Otsingu valikud
Avaleht Meedia Suunaviidad Uuringud & väljaanded Statistika Rahapoliitika Euro Maksed & turud Töövõimalused
Pierce Daly
Elisa Telesca
Christian Weistroffer
Ei ole eesti keeles kättesaadav

Assessing liquidity vulnerabilities in open-ended bond funds: a fund-level redemption coverage ratio approach

Prepared by Pierce Daly, Elisa Telesca and Christian Weistroffer

Published as part of the Financial Stability Review, November 2023.

Recent changes in the macroeconomic and financial landscape have underscored the need to reassess how liquidity vulnerabilities have evolved for euro area open-ended bond funds. The higher interest rate environment may have implications for open-ended investment funds exposed to interest rate-sensitive assets and sectors, such as high-yield corporate debt. This, together with recent episodes of liquidity stress in the fund sector (such as that seen in March 2020), highlights the need to re-examine the resilience of bond funds to liquidity shocks. Based on a newly constructed, granular dataset of funds’ portfolio holdings and flows,[1] this box explores how funds’ resilience has evolved since the coronavirus (COVID-19) pandemic and resulting market turmoil. It considers the share of high-quality liquid assets (HQLA) in fund portfolio assets as well as funds’ redemption coverage ratio (RCR), calculated by dividing the value of available HQLA stock by net outflows experienced in a severe but plausible scenario lasting 30 days.[2]

Overall reduced HQLA levels for bond funds would suggest that they have greater liquidity mismatch, which would increase vulnerabilities should the sector face severe outflows. Despite ongoing de-risking by the sector, the median share of HQLA holdings has generally fallen across the sample since the end of 2019, reflecting revaluations of underlying assets[3] and suggesting that overall liquidity risk in the sector is higher than it was before the pandemic (Chart A, panel a). In particular and by definition, relatively less liquid Level 2 assets represent the bulk of the liquidity stock of investment-grade corporate bond funds. This exposes such funds to potentially higher liquidity risk, as the underlying market liquidity for these assets is prone to fall during stressed periods (Chart A, panel b). Moreover, although the aggregate net assets of bond funds in the sample have decreased,[4] the overall sectoral market footprint has remained broadly stable over time and is relatively high in certain market segments.[5] Any procyclical sell-off of less liquid assets during stressed periods could thus have an adverse impact on underlying markets.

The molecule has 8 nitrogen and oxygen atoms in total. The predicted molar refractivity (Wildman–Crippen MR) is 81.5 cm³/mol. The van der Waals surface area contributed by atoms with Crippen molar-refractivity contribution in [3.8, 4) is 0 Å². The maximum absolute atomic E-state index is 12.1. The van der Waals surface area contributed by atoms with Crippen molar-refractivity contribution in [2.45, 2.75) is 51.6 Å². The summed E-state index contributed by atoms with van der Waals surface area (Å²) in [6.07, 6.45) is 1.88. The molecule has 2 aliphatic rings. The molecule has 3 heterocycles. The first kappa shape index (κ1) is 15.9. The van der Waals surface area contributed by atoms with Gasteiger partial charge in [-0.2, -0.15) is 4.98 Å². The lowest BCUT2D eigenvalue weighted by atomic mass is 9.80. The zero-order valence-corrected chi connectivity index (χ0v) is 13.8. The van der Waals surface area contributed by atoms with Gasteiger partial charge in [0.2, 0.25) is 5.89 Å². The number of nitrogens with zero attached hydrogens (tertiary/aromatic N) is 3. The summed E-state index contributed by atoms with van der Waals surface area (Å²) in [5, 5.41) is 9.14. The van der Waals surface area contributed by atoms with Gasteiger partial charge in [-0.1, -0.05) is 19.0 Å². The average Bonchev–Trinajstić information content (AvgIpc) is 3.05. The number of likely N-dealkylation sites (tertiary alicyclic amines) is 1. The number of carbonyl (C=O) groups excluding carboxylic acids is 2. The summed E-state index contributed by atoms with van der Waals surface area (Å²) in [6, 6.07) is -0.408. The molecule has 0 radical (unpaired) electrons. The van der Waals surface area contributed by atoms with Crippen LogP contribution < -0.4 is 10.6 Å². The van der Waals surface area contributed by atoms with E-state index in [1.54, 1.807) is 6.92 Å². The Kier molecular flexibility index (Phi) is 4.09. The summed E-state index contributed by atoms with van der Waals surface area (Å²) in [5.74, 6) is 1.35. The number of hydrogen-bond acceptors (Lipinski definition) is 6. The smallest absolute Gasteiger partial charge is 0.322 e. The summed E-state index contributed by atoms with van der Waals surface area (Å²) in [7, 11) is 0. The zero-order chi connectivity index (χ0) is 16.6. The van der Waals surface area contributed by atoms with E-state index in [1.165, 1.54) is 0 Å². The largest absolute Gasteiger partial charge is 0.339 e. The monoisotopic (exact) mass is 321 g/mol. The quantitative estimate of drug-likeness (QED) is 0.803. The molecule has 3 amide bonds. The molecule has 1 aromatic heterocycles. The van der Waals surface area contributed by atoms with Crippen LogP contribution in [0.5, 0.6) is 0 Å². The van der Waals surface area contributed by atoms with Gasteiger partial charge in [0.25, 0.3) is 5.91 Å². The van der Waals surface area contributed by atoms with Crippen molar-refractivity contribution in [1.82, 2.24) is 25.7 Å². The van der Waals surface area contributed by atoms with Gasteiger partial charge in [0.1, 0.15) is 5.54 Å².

Chart A

Euro area bond funds’ liquid asset holdings have declined, increasing exposure to potentially higher liquidity risk

a) Median HQLA stock, redemption shock and fund group size

b) Weighted average HQLA holdings and stock, by liquidity level

(x-axis: Jan. 2007-Dec. 2019 (transparent), Jan. 2007-June 2023 (solid), percentages of total net assets; bubble size: Dec. 2019, June 2023, € millions; y-axis: Dec. 2019, June 2023, percentages of total net assets)

(Dec. 2019, June 2023; percentages of total net assets)

Sources: LSEG Lipper IM, ECB (CSDB) and ECB calculations.
Notes: Panel a: redemption shocks (plotted on x-axis) are calculated, for each fund type, as the 5% expected shortfall of the distribution of monthly net flows experienced by funds between January 2007 and December 2019 (transparent bubbles) and January 2007 and June 2023 (solid bubbles) – in line with the methodology applied by ESMA*. The expected shortfall averages net flows below the 5th percentile of the distribution. The size of the bubbles shows the total size of the fund groups in millions of euro for December 2019 (transparent bubbles) and June 2023 (solid bubbles). Panel b: HQLA holdings and stock are weighted by funds’ total net assets. Arrows connect the weighted average HQLA stock per sub-group in Q1 2019 and Q2 2023. Funds’ holdings are classified at the security-level according to the Basel Liquidity Coverage Ratio requirements for HQLA. HQLA Level 1 assets include cash, cash equivalents and qualifying government bonds; Level 2A and 2B include less liquid assets such as qualifying covered bonds, corporate bonds, asset-backed securities and stocks. The HQLA stock is then calculated by applying no haircut to cash and Level 1 assets, 15% to Level 2A assets and 40% to Level 2B assets. Both panels: funds are categorised into six sub-groups based on their portfolio holdings, i.e. when 60% or more of their total net assets are invested in the corresponding asset category. “AE sovereign” includes government bonds issued by advanced economies in accordance with the IMF country classification; for “Mixed corp.”, HY and IG corporate bonds collectively meet the 60% threshold; “Mixed focus” includes the remainder of funds not reaching the 60% threshold. AE stands for advanced economies; IG stands for investment grade; HY stands for high yield; EME stands for emerging market economies.